A Good Game for the Neutral
All in all an entertaining game with plenty to satisfy the neutral spectator if any were inclined to watch this game featuring two of the worst defences in the Premier League this season. For those with a more emotional investment in the outcome Leicester supporters will have been satisfied with three points and a clean sheet; West Ham fans will be disappointed at the absence of any return for territorial dominance and seeing our winning streak monitor reset to zero. Despite the entertainment the standard of football could easily have passed for a division or two lower; the game plagued by mistakes, little real quality and littered with examples of agricultural tackling that wouldn’t have been out of place on Hackney Marshes.
The one real moment of quality was the Leicester goal. The hosts had started with the wind in their sails and there were a number of near misses before Slimani struck with the only goal of the game. The goal was quick, clinical and effective; an excellent cross from the right by Albrighton and great movement by Slimani to lose his markers and head home. The postmortem suggested a lack of tracking back by Dimitri Payet was partly to blame but should we really be expecting our main creative force to be doing that? It is the unfortunate consequence of stationing him wide on the left that it will always leave Cresswell with little cover. The argument is that playing Payet wide allows him to cut in and provide the angles where he can weave his magic; I question whether that trade off is necessarily profitable? After the goal the concern was that many more could follow but taking the lead seemed to panic Leicester and the Hammers were able to get back into the game. Our own best moment was the move where Payet fed Cresswell whose cross was thumped onto the crossbar by Michail Antonio with the ball rebounding to safety.
Never Mind the Quality Where’s the Width?
During the summer transfer window one could be forgiven for assuming that top of Slaven’s shopping list was “Must Buy Some Wingers” as Feghouli, Tore and Ayew all signed on to compete for a vacant wide berth with Antonio. The cunning plan was that send in enough quality crosses and Big Andy would be nodding them in for fun. Strange then that, yet again, we failed to provide any real width yesterday, rarely got behind the Leicester defence and managed to put only one on Andy’s head in a threatening position during the whole game (at least that’s my memory of events). With Payet on one flank and mainly cutting in, Antonio unable to get the better of Chilwell and Feghouli also reluctant to go down the line little service was provided to the big man. According to the stats West Ham had 25 shots (5 on target) but most of these were free kicks and speculative long shots. Bilic said “We were just missing that final touch” but in reality we created next to nothing despite having the lion’s share of possession. I never had the opportunity to watch Andre Ayew at Swansea so was unsure what type of player to expect; having now watched him in several games I am still bemused by his attributes other than getting in the way, falling over and trying to play first time passes of any part of his body as often as possible.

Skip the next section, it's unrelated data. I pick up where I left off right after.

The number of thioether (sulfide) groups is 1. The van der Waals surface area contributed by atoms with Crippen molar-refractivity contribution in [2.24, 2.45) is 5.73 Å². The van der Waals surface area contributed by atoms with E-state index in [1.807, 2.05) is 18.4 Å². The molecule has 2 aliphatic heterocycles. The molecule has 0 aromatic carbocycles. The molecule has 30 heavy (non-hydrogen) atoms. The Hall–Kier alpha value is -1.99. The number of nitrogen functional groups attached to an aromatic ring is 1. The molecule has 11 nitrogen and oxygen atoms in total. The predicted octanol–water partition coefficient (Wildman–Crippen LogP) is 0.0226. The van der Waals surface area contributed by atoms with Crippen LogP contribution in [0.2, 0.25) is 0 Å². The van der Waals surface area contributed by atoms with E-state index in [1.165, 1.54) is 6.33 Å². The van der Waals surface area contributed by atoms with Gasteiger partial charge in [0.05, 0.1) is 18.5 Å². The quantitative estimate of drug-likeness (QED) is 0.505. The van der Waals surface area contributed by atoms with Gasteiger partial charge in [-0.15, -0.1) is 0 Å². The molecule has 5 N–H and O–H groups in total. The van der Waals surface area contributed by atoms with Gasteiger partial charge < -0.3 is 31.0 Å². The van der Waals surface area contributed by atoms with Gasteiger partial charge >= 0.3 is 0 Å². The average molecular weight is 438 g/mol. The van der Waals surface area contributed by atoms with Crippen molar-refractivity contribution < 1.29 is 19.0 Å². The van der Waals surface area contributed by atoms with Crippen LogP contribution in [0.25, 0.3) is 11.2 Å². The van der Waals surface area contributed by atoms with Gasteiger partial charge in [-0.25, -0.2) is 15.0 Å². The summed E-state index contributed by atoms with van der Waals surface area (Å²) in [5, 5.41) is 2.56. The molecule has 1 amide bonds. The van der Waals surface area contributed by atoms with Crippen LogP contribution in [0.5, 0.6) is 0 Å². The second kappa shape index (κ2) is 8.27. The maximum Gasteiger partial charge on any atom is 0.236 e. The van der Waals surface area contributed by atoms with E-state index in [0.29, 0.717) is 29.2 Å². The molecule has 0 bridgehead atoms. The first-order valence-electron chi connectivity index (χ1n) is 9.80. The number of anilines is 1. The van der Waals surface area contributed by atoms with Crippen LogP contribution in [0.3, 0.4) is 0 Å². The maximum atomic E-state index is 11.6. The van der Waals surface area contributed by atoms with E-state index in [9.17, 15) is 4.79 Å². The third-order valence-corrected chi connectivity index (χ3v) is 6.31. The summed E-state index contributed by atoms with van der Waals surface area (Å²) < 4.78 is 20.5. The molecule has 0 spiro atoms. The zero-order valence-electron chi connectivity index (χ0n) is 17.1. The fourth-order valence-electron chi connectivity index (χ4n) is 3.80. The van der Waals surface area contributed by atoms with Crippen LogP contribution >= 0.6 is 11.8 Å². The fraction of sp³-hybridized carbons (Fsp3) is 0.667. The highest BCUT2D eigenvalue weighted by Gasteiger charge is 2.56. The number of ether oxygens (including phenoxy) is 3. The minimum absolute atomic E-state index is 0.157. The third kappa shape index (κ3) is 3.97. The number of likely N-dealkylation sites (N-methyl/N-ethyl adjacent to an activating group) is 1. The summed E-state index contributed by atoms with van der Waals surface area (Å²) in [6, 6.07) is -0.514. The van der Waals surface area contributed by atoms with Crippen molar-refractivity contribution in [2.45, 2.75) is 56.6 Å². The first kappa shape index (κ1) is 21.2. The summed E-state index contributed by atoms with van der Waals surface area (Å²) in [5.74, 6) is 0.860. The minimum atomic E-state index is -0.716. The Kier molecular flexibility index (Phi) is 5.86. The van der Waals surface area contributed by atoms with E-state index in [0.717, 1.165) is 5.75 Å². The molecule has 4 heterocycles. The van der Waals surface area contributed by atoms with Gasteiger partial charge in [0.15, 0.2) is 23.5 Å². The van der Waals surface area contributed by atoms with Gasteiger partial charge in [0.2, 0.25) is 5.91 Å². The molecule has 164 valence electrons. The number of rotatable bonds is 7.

Playing to our Weaknesses
When I saw the lineups I was staggered that Pedro Obiang was on the bench and even more baffled that he didn’t get on at any time during the match. He has been our best player by far this season and I do not go along with the ‘it was good management’ mantra that Bilic was right to start with the same team that played at Swansea simply because we had secured an unconvincing victory against a very poor side in that game. The Noble – Kouyate partnership has rarely impressed and playing Kouyate in the holding role (that Obiang has been performing so brilliantly) inhibits the surging runs that Cheikhou can offer in midfield. For a team that is so poor at passing it is puzzling that our game-plan is predicated on a slow, patient build-up with its ponderous sideways and backwards momentum. The introduction of Lanzini did inject some pace but attacks continued to flounder due to a lack of ideas. The West Ham get out of jail card is often the set piece but although there were plenty of opportunities during the course of the game delivery was poor with Cresswell’s deflected free-kick (yes, he was allowed to take one) the nearest we came to scoring.
The Twelfth Man
It is said that a passionate crowd can be the twelfth man for a team and that this was one of Leicester’s secret weapons in last year’s successful championship winning season. The King Power crowd is a mix of seasoned supporters supplemented with clapper (the modern day football rattle?) wielding newbies. Together they generate a lot of noise and are collectively convinced that every refereeing decision should go in their favour. Now maybe I can be accused of watching games through claret and blue spectacles but I thought Anthony Taylor did a decent job overall even if he was rather little lenient in not showing straight red cards to Amartey of Leicester and Nordtveit for over enthusiastic tackling and later for not issuing a second yellow to Ogbonna. The most laughable moment with the crowd was their booing of Mark Noble for getting injured as a result of Amartey’s reckless studs high assault on his knee. Fingers crossed that Noble’s injury is not too serious at a time that others are away at the Africa Cup of Nations.
Ratings: Randolph (7), Nordtveit (5), Reid (6), Ogbonna (5), Cresswell (7), Antonio (5), Kouyate (4), Noble (4), Payet (5), Ayew (3), Carroll (6). Subs: Lanzini (7), Feghouli (5), Fernandes (5)